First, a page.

Wen Shipei’s lacklustre Chinese hit-and-run thriller makes its international premiere as a Cannes special screening
Dir: Wen Shipei. China. 2021. 95 mins
Most recently seen as an unreservedly heroic coast guard in Dante Lam’s action spectacle The Rescue (2020), Taiwanese heartthrob Eddie Peng takes on an unassuming blue collar identity for Are You Lonesome Tonight? This noir thriller asks a lot of its leading man and co-star Sylvia Chang, particularly as its narrative concerning a humble repairman whose mundane life is upended by a tragic accident is distinctly threadbare. Developed from a pitch project at the 2017 Shanghai International Film Festival, it relies on dream sequences, structural trickery and multiple perspectives to pad the proceedings to 95 minutes. Still, there is a modicum of curiosity value here for Asian crime cinema aficionados, as first-time director Wen Shipei demonstrates a certain flair for heightened atmospherics and off-kilter details.
Basically a rote thriller complete with the requisite bag full of cash and a final cat and mouse chase sequence set to frenzied staccato strings
On its June 12 domestic theatrical release, Are You Lonesome Tonight? was largely ignored with box office returns tapping out at a tepid $10 million, constituting a rare commercial misfire for executive producer Ning Hao, who shepherded Dying to Survive (2018) to breakout smash status. Receiving its international premiere as a Special Screening in Cannes’ official selection, it’s a stylish package with high profile stars, so engagements at Asian-themed festivals should be on the cards. However, the lack of genuine suspense seems likely to otherwise limit overseas potential to modest streaming revenues.
Mostly taking place in 1997, the film opens at night with air conditioning repairman Wang Xueming (Peng) driving to meet his girlfriend (Jiang Peiyao) for a cinema date, only to run over a pedestrian. A panicked Wang disposes of the body and flees the scene. Although he seems to be in the clear, Wang is tormented by the accident and considers turning himself into the authorities. Instead, he finds a way to befriend the victim’s widow, Mrs. Liang (Chang), who is being harassed by a pair of men claiming that her late husband owed them a significant sum of money.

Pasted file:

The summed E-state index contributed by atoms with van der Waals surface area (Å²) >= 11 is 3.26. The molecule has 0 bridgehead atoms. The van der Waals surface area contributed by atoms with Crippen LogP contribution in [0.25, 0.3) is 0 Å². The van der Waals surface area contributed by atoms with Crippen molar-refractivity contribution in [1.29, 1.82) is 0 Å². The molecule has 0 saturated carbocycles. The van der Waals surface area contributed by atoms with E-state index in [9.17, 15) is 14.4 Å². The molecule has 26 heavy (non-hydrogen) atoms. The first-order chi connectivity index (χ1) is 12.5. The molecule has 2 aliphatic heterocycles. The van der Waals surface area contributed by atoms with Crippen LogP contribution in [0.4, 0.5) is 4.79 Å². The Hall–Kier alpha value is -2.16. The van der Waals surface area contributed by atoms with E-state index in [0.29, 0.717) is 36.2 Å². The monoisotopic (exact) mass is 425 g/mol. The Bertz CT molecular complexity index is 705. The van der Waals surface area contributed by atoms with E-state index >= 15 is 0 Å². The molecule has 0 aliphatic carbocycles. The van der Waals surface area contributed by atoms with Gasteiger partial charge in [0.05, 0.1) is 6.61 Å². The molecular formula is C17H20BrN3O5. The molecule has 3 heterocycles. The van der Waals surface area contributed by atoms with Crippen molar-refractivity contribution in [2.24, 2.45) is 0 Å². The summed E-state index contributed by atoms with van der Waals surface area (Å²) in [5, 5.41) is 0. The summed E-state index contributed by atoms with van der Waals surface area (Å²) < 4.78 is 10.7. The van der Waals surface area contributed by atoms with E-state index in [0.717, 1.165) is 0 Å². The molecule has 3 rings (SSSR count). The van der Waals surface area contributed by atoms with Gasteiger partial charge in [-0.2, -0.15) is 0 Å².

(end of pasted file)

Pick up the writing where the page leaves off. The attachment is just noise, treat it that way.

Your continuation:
While trying to make amends to Mrs. Liang without revealing his role in her sorrow, Wang learns that the deceased was actually shot twice prior to being run over. Determined to piece together the complete events of that fateful night, he is also being stalked by a shadowy killer (Lu Xin) who spotted his van at the site of the incident.
None of this is especially involving given Wang is barely sketched by a half-baked screenplay credited to four writers, although Peng endeavors to convey an anxious mental state. There are echoes of Brad Anderson’s unsettling psychological thriller The Machinist (2004), not just in having a protagonist unravel following a hit and run, but the alarming physique of the main actor. Peng’s guilt ridden everyman isn’t quite as shockingly emaciated as Christian Bale’s, but he is noticeably gaunt, with the actor trading endearing charm for a perpetually pensive expression.
It’s a fair attempt to inhabit a protagonist under duress, and Peng has a few strong scenes opposite the typically fine Chang, but sadly winds up delivering a rather one-note performance. A reflective voiceover allows the star to deliver some musings on the reliability of memory, but this is basically a rote thriller complete with the requisite bag full of cash and a final cat and mouse chase sequence set to frenzied staccato strings.
As such, the film’s main pleasures are its visual style and incidental elements. It may hardly be sweat-inducing as a suspense piece, but Are You Lonesome Tonight? features more perspiration than almost any film in recent years since it was filmed in the city of Guangzhou during the summer.
Four credited cinematogaphers provide a suitably muggy palette while carefully obscuring modern developments to enhance the shabby late-90s urban texture in tandem with Ahong Cheung’s first-rate production design. In addition to the impressive aesthetic, there are welcome offbeat touches. A wry cameo from Zhang Yu as a blind singer and a visit to a gun dealer (Wang Nan) who is overly confident about his imitation product add droll levity to a ploddingly familiar redemption arc.
The international title is taken from the classic ballad by Roy Turk and Lou Handman, two appropriately yearning renditions of which are featured in the film, but bids for emotional resonance are scuppered by underwhelming characterisation. Rather, the local title of “Tropical Memories” is more representative of the hazy noir mood that Wen achieves in fits and spurts.
Production companies: Dirty Monkey, Beijing Culture, Huanxi Media, Tencent Pictures, Alibaba Pictures
International sales: Wild Bunch International, firstname.lastname@example.org
Producers: Hu Jingxuan, Wang Jing
Screenplay: Noé Dodson, Wang Yinuo, Wen Shipei, Zhao Binghao
Editing: Zhu Lin, Will Wei, Dong Jie, Noé Dodson, Cao Hangchen
Cinematography: Andreas Thalhammer, Cedric Cheung-lau, Xiaosu Han, Zhang Heng
Production design: Ahong Cheung
Music: Hank Lee
Cast: Eddie Peng, Sylvia Chang, Wang Yanhui, Zhang Yu, Jiang Peiyao, Lu Xin